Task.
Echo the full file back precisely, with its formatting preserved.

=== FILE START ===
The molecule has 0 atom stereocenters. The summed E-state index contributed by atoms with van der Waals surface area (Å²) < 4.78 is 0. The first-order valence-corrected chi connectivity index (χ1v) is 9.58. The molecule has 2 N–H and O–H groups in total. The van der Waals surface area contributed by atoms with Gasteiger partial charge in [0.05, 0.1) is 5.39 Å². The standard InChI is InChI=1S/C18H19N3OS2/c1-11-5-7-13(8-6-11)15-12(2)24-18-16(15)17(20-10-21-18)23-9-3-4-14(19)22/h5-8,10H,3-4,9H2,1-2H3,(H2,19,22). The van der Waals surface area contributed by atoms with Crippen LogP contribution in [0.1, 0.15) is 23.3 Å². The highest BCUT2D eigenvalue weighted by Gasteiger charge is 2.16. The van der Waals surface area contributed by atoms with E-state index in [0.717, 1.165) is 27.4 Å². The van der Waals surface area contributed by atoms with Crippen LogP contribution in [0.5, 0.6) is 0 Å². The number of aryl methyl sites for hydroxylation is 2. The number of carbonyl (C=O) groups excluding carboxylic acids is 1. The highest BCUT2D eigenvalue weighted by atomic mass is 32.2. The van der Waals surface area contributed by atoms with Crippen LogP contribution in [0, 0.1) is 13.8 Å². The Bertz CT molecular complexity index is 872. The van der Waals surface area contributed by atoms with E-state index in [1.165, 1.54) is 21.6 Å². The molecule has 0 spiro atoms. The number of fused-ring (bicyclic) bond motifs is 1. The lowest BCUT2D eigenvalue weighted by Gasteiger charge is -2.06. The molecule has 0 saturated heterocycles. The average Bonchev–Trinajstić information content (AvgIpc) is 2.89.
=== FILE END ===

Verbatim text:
The molecule has 0 atom stereocenters. The summed E-state index contributed by atoms with van der Waals surface area (Å²) < 4.78 is 0. The first-order valence-corrected chi connectivity index (χ1v) is 9.58. The molecule has 2 N–H and O–H groups in total. The van der Waals surface area contributed by atoms with Gasteiger partial charge in [0.05, 0.1) is 5.39 Å². The standard InChI is InChI=1S/C18H19N3OS2/c1-11-5-7-13(8-6-11)15-12(2)24-18-16(15)17(20-10-21-18)23-9-3-4-14(19)22/h5-8,10H,3-4,9H2,1-2H3,(H2,19,22). The van der Waals surface area contributed by atoms with Crippen LogP contribution in [0.1, 0.15) is 23.3 Å². The highest BCUT2D eigenvalue weighted by Gasteiger charge is 2.16. The van der Waals surface area contributed by atoms with E-state index in [0.717, 1.165) is 27.4 Å². The van der Waals surface area contributed by atoms with Crippen LogP contribution in [0.5, 0.6) is 0 Å². The number of aryl methyl sites for hydroxylation is 2. The number of carbonyl (C=O) groups excluding carboxylic acids is 1. The highest BCUT2D eigenvalue weighted by atomic mass is 32.2. The van der Waals surface area contributed by atoms with Crippen LogP contribution in [0, 0.1) is 13.8 Å². The Bertz CT molecular complexity index is 872. The van der Waals surface area contributed by atoms with E-state index in [1.165, 1.54) is 21.6 Å². The molecule has 0 spiro atoms. The number of fused-ring (bicyclic) bond motifs is 1. The lowest BCUT2D eigenvalue weighted by Gasteiger charge is -2.06. The molecule has 0 saturated heterocycles. The average Bonchev–Trinajstić information content (AvgIpc) is 2.89.